Engineering the Human Microbiome Shows Promise for Treating Disease

In the not too distant future each of us will be able to colonize our gut with genetically modified “smart” bacteria that detect and stamp out disease at the earliest possible moment. This scenario may sound like the premise for a sci-fi flick, but it is a very real possibility. Microbiome engin... Read More

TWiP 89: Day TWiPers

Vincent, Dickson, and Daniel reveal last week's case study and introduce a new one concerning a patient who traveled to Belize.


Hosts: Vincent Racaniello,&... Read More

Four Ways Spacefaring Microbes Could Muck Up The Solar System

When scientists launch a spacecraft into space, they're also launching thousands of bacteria along with it.

This article was originally published in the January 2015 issue of Popular Science.

To prepare the Curiosity rover for its trip to Mars, NASA scrubbed it with alcohol and baked it at... Read More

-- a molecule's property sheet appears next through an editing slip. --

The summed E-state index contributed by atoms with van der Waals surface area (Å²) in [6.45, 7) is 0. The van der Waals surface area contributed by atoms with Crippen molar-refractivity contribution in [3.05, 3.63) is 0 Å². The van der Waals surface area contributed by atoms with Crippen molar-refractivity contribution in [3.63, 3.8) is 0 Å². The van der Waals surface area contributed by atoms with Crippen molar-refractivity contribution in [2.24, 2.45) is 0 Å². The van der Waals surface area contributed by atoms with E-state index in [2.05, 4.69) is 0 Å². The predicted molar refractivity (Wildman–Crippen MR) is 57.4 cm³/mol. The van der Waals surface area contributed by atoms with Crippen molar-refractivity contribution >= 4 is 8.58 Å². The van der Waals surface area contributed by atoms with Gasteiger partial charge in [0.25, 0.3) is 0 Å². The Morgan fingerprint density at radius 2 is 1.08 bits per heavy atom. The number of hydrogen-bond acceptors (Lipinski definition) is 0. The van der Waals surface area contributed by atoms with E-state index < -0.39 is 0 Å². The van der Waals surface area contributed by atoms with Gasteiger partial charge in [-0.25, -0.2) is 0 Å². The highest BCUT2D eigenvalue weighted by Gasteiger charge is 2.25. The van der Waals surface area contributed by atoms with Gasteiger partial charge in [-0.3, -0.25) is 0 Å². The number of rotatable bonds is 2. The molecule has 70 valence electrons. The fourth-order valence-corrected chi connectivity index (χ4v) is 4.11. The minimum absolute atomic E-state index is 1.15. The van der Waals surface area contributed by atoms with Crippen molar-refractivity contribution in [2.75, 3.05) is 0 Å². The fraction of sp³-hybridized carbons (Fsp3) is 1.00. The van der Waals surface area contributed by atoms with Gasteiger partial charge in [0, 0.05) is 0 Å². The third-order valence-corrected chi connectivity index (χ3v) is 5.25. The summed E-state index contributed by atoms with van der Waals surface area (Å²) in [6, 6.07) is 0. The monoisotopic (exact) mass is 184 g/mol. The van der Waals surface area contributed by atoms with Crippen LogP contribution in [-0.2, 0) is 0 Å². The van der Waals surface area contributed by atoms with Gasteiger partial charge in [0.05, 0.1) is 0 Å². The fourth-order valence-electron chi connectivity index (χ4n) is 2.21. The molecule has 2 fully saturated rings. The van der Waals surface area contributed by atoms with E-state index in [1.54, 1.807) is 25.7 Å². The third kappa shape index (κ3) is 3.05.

Slaying bacteria with their own weapons

A chemist at Washington University in St. Louis is studying siderophores, iron chelating molecules released by bacteria during an infection, with the thought of using them to design personalized antibiotic therapy that would avoid the rapid evolution of resistance that plagues antibiotic drug di... Read More

How Probiotics Will Improve Your Skin

The more time I spend in the beauty industry, the more I believe that clear, good skin is more of an art than a science. Sure, it's science-based, but there's an endless list of the things that are bad (sun, dairy, gluten, oils) and only a few things that are good (vitamin D; dairy, unless you a... Read More